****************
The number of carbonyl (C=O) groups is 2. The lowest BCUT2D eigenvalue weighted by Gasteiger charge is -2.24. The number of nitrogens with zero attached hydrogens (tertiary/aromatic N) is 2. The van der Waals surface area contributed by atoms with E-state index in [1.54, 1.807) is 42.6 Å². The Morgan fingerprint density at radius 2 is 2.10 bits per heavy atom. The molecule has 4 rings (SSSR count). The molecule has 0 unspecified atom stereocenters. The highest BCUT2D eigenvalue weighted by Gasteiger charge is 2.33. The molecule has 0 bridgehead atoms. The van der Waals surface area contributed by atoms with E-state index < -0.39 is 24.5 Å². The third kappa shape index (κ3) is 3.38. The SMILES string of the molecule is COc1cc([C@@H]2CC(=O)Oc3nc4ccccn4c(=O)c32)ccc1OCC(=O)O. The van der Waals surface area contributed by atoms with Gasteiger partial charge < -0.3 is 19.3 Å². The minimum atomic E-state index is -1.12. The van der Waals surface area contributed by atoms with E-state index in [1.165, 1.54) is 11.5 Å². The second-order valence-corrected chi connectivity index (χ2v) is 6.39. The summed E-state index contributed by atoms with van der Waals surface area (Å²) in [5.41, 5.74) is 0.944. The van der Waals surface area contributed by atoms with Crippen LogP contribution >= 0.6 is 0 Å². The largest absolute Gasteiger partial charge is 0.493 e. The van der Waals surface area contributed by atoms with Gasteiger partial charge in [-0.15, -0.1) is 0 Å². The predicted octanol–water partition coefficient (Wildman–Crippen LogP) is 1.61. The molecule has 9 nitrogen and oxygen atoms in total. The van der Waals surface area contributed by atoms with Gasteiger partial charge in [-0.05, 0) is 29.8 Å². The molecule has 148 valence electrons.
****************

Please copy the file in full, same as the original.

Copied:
The number of carbonyl (C=O) groups is 2. The lowest BCUT2D eigenvalue weighted by Gasteiger charge is -2.24. The number of nitrogens with zero attached hydrogens (tertiary/aromatic N) is 2. The van der Waals surface area contributed by atoms with E-state index in [1.54, 1.807) is 42.6 Å². The Morgan fingerprint density at radius 2 is 2.10 bits per heavy atom. The molecule has 4 rings (SSSR count). The molecule has 0 unspecified atom stereocenters. The highest BCUT2D eigenvalue weighted by Gasteiger charge is 2.33. The molecule has 0 bridgehead atoms. The van der Waals surface area contributed by atoms with E-state index < -0.39 is 24.5 Å². The third kappa shape index (κ3) is 3.38. The SMILES string of the molecule is COc1cc([C@@H]2CC(=O)Oc3nc4ccccn4c(=O)c32)ccc1OCC(=O)O. The van der Waals surface area contributed by atoms with Gasteiger partial charge < -0.3 is 19.3 Å². The minimum atomic E-state index is -1.12. The van der Waals surface area contributed by atoms with E-state index in [1.165, 1.54) is 11.5 Å². The second-order valence-corrected chi connectivity index (χ2v) is 6.39. The summed E-state index contributed by atoms with van der Waals surface area (Å²) in [5.41, 5.74) is 0.944. The van der Waals surface area contributed by atoms with Crippen LogP contribution >= 0.6 is 0 Å². The largest absolute Gasteiger partial charge is 0.493 e. The van der Waals surface area contributed by atoms with Gasteiger partial charge in [-0.15, -0.1) is 0 Å². The predicted octanol–water partition coefficient (Wildman–Crippen LogP) is 1.61. The molecule has 9 nitrogen and oxygen atoms in total. The van der Waals surface area contributed by atoms with Gasteiger partial charge in [-0.05, 0) is 29.8 Å². The molecule has 148 valence electrons.